Brain or Brawn
Last week, I found myself following in the footsteps of a therapist who truly believed in hands-on therapy. No matter how hard I tried, I couldn't replicate his treatments. His patients were walking with only therapist-assist. I could barely get them to stand. Finally a tech let me in on his secret. The man was a weightlifter. He was substituting his strength to compensate for patient impairment.
No wonder I couldn't do it. As the week progressed, I discovered he manually assisted all of his patients. He even gaited his SCI patients. The facility had a BWS system. He didn't use it because it was too difficult. He physically supported tall, heavy patients who lacked trunk stability. His patients expected me to do the same thing. A few of them had no idea how much assist was really being provided.
So where is the line between physically assisting someone and doing it for them? Physical therapy is a labor-intensive job. In many cases, the only way to mobilize someone is to lift him up. I do that all the time with the expectation that the patient at least attempts to assist. That hopefully triggers some strengthening and motor learning so next time it will be easier.
Evidence shows us that doing it for the patient doesn't work. Perfect practice results in poor performance. Animal studies demonstrate the need for hundreds of repetitions. The ability to create high repetition is one of the arguments supporting BWS training. It's labor-intensive but the number of steps taken is significantly greater. Carr and Shepard stress the need for practice, changing the environment, high reps and meaning tasks. Our guy got one out of four.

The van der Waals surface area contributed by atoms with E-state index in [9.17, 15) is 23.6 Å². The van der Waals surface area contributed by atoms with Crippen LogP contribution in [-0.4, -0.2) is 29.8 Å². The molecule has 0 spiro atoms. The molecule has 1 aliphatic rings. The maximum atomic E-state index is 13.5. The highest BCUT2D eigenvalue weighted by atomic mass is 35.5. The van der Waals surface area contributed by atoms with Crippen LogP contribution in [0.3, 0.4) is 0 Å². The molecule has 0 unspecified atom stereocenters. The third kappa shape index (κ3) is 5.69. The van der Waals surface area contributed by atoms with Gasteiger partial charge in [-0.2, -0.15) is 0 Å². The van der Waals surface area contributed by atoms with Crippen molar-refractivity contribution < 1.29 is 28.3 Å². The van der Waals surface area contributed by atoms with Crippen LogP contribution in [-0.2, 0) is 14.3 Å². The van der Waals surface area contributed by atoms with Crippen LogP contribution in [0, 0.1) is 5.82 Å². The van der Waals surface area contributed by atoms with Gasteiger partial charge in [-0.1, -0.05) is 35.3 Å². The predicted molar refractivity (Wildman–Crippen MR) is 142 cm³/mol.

By physically doing it for the patients, he was short-circuiting any motor learning that could have occurred. Sure he got a great workout. The patient felt like he was doing something, particularly if it involved walking. But the next time it was back to square one. He would be better served putting his paraplegics on the treadmill if he really wants them to walk.
I couldn't reproduce his treatments or results because I lacked the strength, but I have the skill to do something different and get the same results. Instead of doing for, I taught how and then assisted with the motor learning. Yes, we stepped in place a lot. I went through a roll of duct tape marking off lines on the floor. Instead of trying to manually force the pusher patient, I inhibited the pushing. By the end of the week I had accomplished as much or more than he had with significantly less effort.
I never met the therapist. It could be he is brilliant and it truly is easier for him to provide manual assist. Or, maybe he doesn't realize how much assist he is really providing. Patients need to make mistakes to improve. They can't when someone is doing everything for them. I hope he figures this out.